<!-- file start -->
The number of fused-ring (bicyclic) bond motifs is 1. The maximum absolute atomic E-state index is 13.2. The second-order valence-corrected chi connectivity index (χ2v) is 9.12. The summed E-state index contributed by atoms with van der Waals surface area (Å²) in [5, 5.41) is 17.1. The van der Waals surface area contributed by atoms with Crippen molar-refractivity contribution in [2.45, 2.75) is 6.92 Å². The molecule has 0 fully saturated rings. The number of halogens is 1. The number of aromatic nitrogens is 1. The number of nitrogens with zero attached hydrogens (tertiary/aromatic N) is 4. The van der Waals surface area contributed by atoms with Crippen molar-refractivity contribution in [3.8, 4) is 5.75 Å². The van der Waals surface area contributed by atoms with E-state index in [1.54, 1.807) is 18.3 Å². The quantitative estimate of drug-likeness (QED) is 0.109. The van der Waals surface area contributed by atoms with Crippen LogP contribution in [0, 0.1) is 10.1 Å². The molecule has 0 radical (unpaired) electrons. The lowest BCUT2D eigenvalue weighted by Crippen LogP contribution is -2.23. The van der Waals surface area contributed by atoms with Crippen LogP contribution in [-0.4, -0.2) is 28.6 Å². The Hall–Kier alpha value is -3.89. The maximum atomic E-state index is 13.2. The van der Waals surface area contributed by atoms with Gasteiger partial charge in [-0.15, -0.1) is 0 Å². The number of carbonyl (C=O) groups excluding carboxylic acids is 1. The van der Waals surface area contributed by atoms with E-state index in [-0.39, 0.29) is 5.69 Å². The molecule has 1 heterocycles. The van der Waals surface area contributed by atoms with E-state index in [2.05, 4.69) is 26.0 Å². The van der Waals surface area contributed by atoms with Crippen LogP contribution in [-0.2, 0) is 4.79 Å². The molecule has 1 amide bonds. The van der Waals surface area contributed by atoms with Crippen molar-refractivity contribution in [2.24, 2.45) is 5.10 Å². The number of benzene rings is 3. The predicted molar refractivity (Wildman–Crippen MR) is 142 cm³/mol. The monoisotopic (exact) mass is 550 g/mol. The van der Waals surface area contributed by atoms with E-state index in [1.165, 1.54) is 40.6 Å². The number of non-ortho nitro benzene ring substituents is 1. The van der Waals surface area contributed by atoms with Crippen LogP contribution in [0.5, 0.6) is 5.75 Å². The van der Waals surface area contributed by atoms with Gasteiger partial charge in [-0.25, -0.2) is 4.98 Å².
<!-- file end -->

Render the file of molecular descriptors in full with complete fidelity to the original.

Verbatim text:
The number of fused-ring (bicyclic) bond motifs is 1. The maximum absolute atomic E-state index is 13.2. The second-order valence-corrected chi connectivity index (χ2v) is 9.12. The summed E-state index contributed by atoms with van der Waals surface area (Å²) in [5, 5.41) is 17.1. The van der Waals surface area contributed by atoms with Crippen molar-refractivity contribution in [2.45, 2.75) is 6.92 Å². The molecule has 0 fully saturated rings. The number of halogens is 1. The number of aromatic nitrogens is 1. The number of nitrogens with zero attached hydrogens (tertiary/aromatic N) is 4. The van der Waals surface area contributed by atoms with Crippen molar-refractivity contribution in [3.8, 4) is 5.75 Å². The van der Waals surface area contributed by atoms with E-state index in [1.54, 1.807) is 18.3 Å². The quantitative estimate of drug-likeness (QED) is 0.109. The van der Waals surface area contributed by atoms with Crippen LogP contribution in [0, 0.1) is 10.1 Å². The molecule has 0 radical (unpaired) electrons. The lowest BCUT2D eigenvalue weighted by Crippen LogP contribution is -2.23. The van der Waals surface area contributed by atoms with Crippen LogP contribution in [-0.4, -0.2) is 28.6 Å². The Hall–Kier alpha value is -3.89. The maximum atomic E-state index is 13.2. The van der Waals surface area contributed by atoms with Gasteiger partial charge in [-0.15, -0.1) is 0 Å². The number of carbonyl (C=O) groups excluding carboxylic acids is 1. The van der Waals surface area contributed by atoms with E-state index in [-0.39, 0.29) is 5.69 Å². The molecule has 1 heterocycles. The van der Waals surface area contributed by atoms with E-state index in [2.05, 4.69) is 26.0 Å². The van der Waals surface area contributed by atoms with Crippen LogP contribution in [-0.2, 0) is 4.79 Å². The molecule has 1 amide bonds. The van der Waals surface area contributed by atoms with Crippen molar-refractivity contribution in [2.24, 2.45) is 5.10 Å². The number of benzene rings is 3. The predicted molar refractivity (Wildman–Crippen MR) is 142 cm³/mol. The monoisotopic (exact) mass is 550 g/mol. The van der Waals surface area contributed by atoms with E-state index in [1.165, 1.54) is 40.6 Å². The number of non-ortho nitro benzene ring substituents is 1. The van der Waals surface area contributed by atoms with Crippen LogP contribution in [0.5, 0.6) is 5.75 Å². The van der Waals surface area contributed by atoms with Gasteiger partial charge in [-0.25, -0.2) is 4.98 Å².